Applicant’s site measured circa 3000sq.m. To justify its decision, the Commission held as follows:
1 The proposed development ran counter to Thematic Objective 1.10 and to Rural Objective 4 of the Strategic Plan for Environment and Development in terms of land-use in that the proposal is not considered legitimate or necessary within the rural area;
2 The proposed development would compromise the Planning Authority’s ability to re-examine the future planning of this site as outlined in Thematic Objective 12.5 of the Strategic Plan for Environment and Development;
3 The proposal would generate a considerable volume of vehicular movements which would have a significant and unacceptable impact on the road network, thus reducing road safety in the area;
4 The proposal failed to meet the minimum required distance from corners/bends for any new vehicular access. In this context, the proposed development ran counter to policies 4.1 and 4.7 of the Policy and Design Guidance 2007;
5 The proposal ran counter to Thematic Objective 10.6 of the Strategic Plan for Environment and Development in that it failed to provide the required car parking spaces, thus giving rise to unacceptable additional on-street car parking which would not be in the interests of the amenity of the area;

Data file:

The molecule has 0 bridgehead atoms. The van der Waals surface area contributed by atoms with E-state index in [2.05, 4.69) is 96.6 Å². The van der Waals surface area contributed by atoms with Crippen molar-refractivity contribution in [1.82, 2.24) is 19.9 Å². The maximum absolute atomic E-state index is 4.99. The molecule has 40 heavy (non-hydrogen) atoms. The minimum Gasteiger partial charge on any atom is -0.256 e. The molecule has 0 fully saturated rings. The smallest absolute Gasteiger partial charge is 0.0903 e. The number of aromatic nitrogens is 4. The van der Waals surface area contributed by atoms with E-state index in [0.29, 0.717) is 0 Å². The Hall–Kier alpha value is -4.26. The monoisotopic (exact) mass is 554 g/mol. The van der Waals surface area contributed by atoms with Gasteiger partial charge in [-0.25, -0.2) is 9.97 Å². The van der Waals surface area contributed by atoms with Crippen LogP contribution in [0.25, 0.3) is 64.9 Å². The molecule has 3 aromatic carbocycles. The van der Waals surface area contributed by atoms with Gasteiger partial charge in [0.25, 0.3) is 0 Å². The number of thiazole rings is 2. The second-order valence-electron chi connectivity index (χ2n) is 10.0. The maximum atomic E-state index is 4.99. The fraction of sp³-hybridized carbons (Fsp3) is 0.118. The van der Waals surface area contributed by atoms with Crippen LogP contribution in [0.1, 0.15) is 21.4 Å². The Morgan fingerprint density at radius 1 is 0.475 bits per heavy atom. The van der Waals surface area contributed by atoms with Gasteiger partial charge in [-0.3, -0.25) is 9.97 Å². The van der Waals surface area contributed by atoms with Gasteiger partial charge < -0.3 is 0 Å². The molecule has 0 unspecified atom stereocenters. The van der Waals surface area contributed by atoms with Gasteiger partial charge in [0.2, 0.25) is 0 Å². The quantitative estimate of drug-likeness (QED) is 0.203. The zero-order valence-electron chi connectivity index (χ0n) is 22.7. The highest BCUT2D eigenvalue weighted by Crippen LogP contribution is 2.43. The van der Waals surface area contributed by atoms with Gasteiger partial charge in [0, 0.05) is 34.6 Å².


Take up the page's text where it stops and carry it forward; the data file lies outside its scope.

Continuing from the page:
6 The proposal was not in line with the Thematic Objective 1 of the Strategic Plan for Environment & Development for limiting the land take up for uses which are not necessary or legitimate in rural areas.
7 The proposed development ran counter to the provisions of policy 4.14 of the Policy and Design Guidance 2007 which specifies that ramps used by more than five vehicles should have a waiting area not steeper than 1: 10.
In reaction, applicant lodged an appeal with the Environment and Planning Review Tribunal, insisting that permission should have been granted. In his appeal submissions, applicant (now, appellant) argued that the Commission had contradicted itself in saying that that the proposed use was not considered as ‘legitimate or necessary within the rural area’ while holding that the site in question was of ‘strategic importance’. Appellant pointed out that Thematic Objective 2.5 of the SPED aims to support initiatives for the growth of aviation related activities and the logistics sector close to the Airport. Appellant went on to state that the proposal contemplated ‘the erection of warehouses and not industrial uses’ as wrongly purported by the Planning Directorate. According to appellant, the area was committed by ‘an extensive list of industrial activities’ including concrete batching plants, warehouses, storage facilities, offices and a boat storage yard.
With regard to traffic concerns, appellant maintained that the streets surrounding the site were ‘adequately wide where car spaces could be easily accommodated as it is the norm in cities, towns and villages and industrial estates to provide car parking’.
In its assessment, the Tribunal considered that the site consisted of an old quarry measuring an area of 2800sq.m. Furthermore, the Tribunal confirmed that the site was surrounded by a multitude of legal commitments. In addition, it was highlighted that, indeed, Thematic Objective 12 promotes ‘the continuing efficient operation of the Harbours and Airport whilst minimising adverse environmental impacts by safeguarding land around the Airport for the growth of aviation related activities and the logistics sector’. For this reason, the Tribunal ruled in appellant’s favour on condition that no structures are built at groundfloor level.